And it isn’t a pretty sight. The US magazine Forbes.com was, correctly, pilloried for its “Attack of the Blogs”[subs req] article recently, as noted by the Guardian Newsblog, which pointed to Dan Gillmour’s corrective. Today the Irish Times produces its own version of the attacking blogs story.. “Truth runs riot in the unruled land of the web blog”[subs also req]. The intro to the article sets the scene – “Brian Boyd went surfing for far-out views on the French riot and found a parallel world of extremist, right-wing opinions.”.. If you look for it, Brian, you will find it..The first thing to note here is that in spite of the headline, the article only actually references two blogs.. one a Scandinavian blog – Viking-Observer.blogspot.com[I’ve linked the post referenced in the article], not a blog I’d previously noticed, and the other is the blog of journalist Melanie Phillips
Those are the only two sources quoted.. never mind that Slugger also carried posts on the riots in France, and here, noting an Irish Times article Brian missed, and here.. and we noted other bloggers’ coverage. Obviously, these views are just not far-out enough for the purposes of the article.
And that is the missing detail in the blog-view presented by Brian Boyd. There are a wide variety of blogs, with a variety of opinions and of variety in quality.. anyone who reads blogs reads more than one.. comparing and contrasting the opinions, the reporting etc that is presented allows the reader to come to a better understanding of what is actually taking place.. more speech not less, as someone else said.
Unfortunately if only the extreme varieties are presented, as in the Irish Times article, you get a distorted view of what is actually happening.
On to the extracts from the article –
While neither Phillips nor Viking Observer have any control over individual contributions made at the end of a story, what is interesting is how bloggers concentrate around certain internet sites (whether right-wing or left-wing) and express themselves in a manner which no newspaper would countenance.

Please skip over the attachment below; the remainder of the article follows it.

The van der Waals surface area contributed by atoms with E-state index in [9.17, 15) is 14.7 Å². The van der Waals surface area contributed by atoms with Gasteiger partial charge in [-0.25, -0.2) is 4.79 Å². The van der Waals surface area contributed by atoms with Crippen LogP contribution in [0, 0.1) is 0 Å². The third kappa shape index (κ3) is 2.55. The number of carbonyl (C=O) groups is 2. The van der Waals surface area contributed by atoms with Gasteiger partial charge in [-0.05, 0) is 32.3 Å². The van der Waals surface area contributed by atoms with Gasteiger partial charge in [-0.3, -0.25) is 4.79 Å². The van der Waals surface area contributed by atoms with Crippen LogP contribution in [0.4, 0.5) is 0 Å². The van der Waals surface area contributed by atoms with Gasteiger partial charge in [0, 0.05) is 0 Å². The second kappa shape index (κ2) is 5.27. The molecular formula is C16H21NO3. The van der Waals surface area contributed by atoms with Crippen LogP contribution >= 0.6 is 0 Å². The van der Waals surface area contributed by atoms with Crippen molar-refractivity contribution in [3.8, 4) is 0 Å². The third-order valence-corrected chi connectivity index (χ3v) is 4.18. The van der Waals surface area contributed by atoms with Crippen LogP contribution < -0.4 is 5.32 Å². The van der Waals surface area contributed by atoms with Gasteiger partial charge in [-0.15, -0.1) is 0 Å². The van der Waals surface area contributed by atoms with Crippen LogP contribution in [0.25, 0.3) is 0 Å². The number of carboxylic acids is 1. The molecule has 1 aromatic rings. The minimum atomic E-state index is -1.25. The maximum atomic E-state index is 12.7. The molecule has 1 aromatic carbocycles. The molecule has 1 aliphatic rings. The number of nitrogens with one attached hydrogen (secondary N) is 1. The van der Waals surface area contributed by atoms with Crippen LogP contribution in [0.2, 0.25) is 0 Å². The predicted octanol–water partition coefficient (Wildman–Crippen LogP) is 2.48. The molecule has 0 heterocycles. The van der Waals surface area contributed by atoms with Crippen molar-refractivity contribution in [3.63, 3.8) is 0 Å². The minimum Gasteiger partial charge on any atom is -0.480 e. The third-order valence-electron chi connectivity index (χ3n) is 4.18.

Leaving aside the apparent confusion between bloggers and the readers who leave comments.. Did Brian miss that by now infamous Kevin Myers article? Or Vincent Browne’s response to the ensuing outrage[subs again] back in February-
And before I go further, let me repeat my abhorrence over The Irish Times publishing the column, my rejection of Kevin Myers’s insistence that he intended to cause no offence (manifestly this is false for he exulted in the offence he was causing), my bewilderment over the editorial justifying the publication, and my further bafflement by the elaboration on that justification by Geraldine Kennedy last Saturday.
On to more dismissive commentary about blogs in today’s Irish Times –
Web logs – more commonly known as “blogs” – started a few years ago to enable people to keep online diaries. They were (and still are, in many cases) tediously inane events, with people detailing the minutiae of their life for a global web audience.
More recently, and especially since the events of 9/11, they have increasingly become part of national and international debate. Anybody, anywhere with access to a computer can blog – you can use your blog for a personal attack, to preach racial hatred or merely to solve the world’s problems.
Tediously inane.. personal attacks, preaching racial hatred.. or merely solving the world’s problems. Yep.. those are all the blogs I read on a daily basis, neatly summarised. Thanks for that.
Back to the commentators.. that would be the real journalists? –
Many commentators believe, with apologies to Tom Wolfe, that blogging is the “new journalism” – something which the politically motivated have been quick to exploit.
It is widely believed that political parties and lobbyists now give information to bloggers that wouldn’t be touched by orthodox media for reasons of taste and libel etc. It was bloggers who spread the falsehood that US politician John Kerry had a “secret girlfriend” during the 2004 primaries.
No blogger got sacked or sued for printing the lie.
Victims, like Kerry, of a damaging blog lie, can take defamation cases. But, as David Potts, a Canadian lawyer and world expert on so-called “cyberlibel”, says: “Filing a libel lawsuit, the way you would against a newspaper, is like using 18th century battlefield tactics to counter guerrilla warfare. You’ll accomplish nothing and just get more ridicule.”
Apart from the fact that the more damaging campaign against Kerry was by the Swift Boat Veterans group – carried by the full range of available media – and then there was his own lack-lustre campaign.. nope it was the blogs wot done it. But there is also no mention of the examples where blogs corrected print and television reporting.. such as with Dan Rather.
And finally we get to the end of the article –
There’s a whole new world of reportage out there. It can be fiery, extremist and inflammatory, or it can be unshackled, uncensored and progressive depending on your own leanings or prejudices.
The words with which Labour politician Nye Bevan used to sign off his speeches seem apposite for the blog community: “This is my truth, now tell me yours.”
Words which are equally applicable to the Irish Times article.
Update For those without an Irish Times subscription, Gavin thoughtfully reprints the article in full